We were going to have a boy, at least biologically.

When my wife, Elenor, and I learned this it unleashed an unexpected swirl of emotions. It was like a weighted blanket: warm, cozy and yet heavy on every part of my body.

We were going to be partially responsible for the actions of a man.

Now, I don’t mean to sound second-wave feminist with “all men are bad” sentiments (my experiences alone prove that wrong), but the reality that most crime, war and violence has been perpetuated at the hands of men hasn’t escaped me.

Nor have I escaped the painful manifestations of toxic masculinity myself.

But if my gender studies education taught me anything, it’s that the ways we perform our gender, whether stereotypically or non-binary, are important ingredients that make up our individualized flavors. But as meaningful as those expressions are, they are not all innate, and so much is influenced by our environments.

Think about Western cowboys versus New England gentlemen. Or machismo versus drag culture. The ways we’ve defined how men should act and look are as numerous as there are different places and cultures, although some characteristics seem to span the vast majority of masculinities.

The notion that expressions of manhood can be shaped from the outside gives me hope, but also, the blanket feeling. It’s on us to help create the environment in which a compassionate, equity-minded, respectful dude person can bloom. But what kind of soil and how much light does it take to nurture non-toxic masculinity?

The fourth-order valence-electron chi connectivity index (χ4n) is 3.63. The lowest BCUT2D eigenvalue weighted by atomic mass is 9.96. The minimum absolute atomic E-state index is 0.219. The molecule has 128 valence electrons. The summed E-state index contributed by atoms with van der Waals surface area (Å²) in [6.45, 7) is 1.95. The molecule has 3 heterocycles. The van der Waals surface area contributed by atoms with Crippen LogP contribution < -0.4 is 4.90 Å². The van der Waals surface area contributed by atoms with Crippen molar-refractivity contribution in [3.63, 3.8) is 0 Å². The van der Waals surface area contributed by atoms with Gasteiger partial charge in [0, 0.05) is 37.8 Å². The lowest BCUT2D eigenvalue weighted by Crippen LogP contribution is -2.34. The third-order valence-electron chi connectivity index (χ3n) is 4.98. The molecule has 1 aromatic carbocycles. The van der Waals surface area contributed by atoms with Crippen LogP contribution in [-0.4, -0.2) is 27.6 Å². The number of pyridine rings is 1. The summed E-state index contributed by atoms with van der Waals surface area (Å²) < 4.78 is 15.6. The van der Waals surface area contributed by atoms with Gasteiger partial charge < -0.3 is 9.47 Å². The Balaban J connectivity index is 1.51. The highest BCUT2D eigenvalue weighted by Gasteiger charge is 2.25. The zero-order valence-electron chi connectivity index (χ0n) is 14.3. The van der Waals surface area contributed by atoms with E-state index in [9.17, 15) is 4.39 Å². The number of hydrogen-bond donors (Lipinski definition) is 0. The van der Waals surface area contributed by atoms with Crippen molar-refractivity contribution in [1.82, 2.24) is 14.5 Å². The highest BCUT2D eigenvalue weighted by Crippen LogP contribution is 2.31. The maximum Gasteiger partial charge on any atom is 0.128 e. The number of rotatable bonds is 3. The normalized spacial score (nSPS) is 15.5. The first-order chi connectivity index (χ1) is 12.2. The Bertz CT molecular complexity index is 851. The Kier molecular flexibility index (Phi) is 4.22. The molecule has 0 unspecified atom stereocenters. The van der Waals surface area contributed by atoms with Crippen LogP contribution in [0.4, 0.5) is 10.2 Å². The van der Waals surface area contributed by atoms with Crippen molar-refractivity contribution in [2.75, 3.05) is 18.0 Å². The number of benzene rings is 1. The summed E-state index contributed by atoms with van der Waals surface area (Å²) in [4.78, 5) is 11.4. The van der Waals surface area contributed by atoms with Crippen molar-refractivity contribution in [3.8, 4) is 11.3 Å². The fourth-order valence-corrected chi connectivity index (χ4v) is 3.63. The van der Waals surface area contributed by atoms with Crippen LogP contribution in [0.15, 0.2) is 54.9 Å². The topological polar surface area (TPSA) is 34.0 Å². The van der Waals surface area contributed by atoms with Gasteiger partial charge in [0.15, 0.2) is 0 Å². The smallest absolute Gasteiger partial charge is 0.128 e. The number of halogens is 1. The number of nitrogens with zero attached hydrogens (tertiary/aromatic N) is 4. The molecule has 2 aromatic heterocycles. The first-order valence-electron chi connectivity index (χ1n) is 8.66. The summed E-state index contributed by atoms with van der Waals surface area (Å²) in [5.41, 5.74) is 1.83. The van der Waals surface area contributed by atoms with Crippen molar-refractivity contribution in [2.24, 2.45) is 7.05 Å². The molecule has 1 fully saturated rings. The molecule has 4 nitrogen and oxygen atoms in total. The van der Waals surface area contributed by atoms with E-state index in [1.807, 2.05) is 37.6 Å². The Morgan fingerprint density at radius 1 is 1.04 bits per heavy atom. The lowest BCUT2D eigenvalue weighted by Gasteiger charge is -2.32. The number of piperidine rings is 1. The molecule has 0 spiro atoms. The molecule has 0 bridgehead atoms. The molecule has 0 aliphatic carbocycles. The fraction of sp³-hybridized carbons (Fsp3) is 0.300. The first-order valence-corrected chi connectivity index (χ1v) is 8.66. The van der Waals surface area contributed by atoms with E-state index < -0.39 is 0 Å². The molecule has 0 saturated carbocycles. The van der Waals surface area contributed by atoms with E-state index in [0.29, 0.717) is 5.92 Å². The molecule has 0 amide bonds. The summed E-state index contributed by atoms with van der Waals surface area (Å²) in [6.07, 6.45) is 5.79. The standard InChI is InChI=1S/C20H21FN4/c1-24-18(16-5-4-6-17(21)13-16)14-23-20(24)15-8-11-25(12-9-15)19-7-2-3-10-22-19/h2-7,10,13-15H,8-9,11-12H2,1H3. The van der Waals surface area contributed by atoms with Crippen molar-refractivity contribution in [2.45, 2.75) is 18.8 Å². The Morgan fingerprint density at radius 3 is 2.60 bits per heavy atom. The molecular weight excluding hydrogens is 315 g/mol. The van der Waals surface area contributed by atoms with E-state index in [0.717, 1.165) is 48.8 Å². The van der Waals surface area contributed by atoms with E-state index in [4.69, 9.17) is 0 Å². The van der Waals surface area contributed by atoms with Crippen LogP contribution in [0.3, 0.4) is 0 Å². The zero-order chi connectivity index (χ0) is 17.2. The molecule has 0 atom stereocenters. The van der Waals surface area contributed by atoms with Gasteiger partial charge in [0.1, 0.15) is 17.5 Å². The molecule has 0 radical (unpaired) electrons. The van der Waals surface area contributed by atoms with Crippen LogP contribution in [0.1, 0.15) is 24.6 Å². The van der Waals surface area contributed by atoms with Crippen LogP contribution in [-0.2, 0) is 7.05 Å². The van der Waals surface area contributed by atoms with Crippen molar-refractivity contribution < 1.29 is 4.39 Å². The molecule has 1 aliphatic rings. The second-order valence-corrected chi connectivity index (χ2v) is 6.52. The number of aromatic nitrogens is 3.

Elenor and I have had conversations about this since before our son, Harvey, was born. And when I recently had the most serendipitous experience of hearing Sarah Jane Johnson’s story on “The Moth | Radio Hour” (she spoke of surviving sexual assault in college and the triumphant work of reconciling that past as she planned to birth a son — who she and her wife named Harvey!! — through the same place she was so violated), I decided to dig a little deeper into the topic.

I researched and reached out to some of my favorite feminists (including my new “life doppelgänger,” as she puts it, Sarah Jane Johnson) and the wellspring of wisdom that is my Facebook community, seeking to understand how others approach raising sons.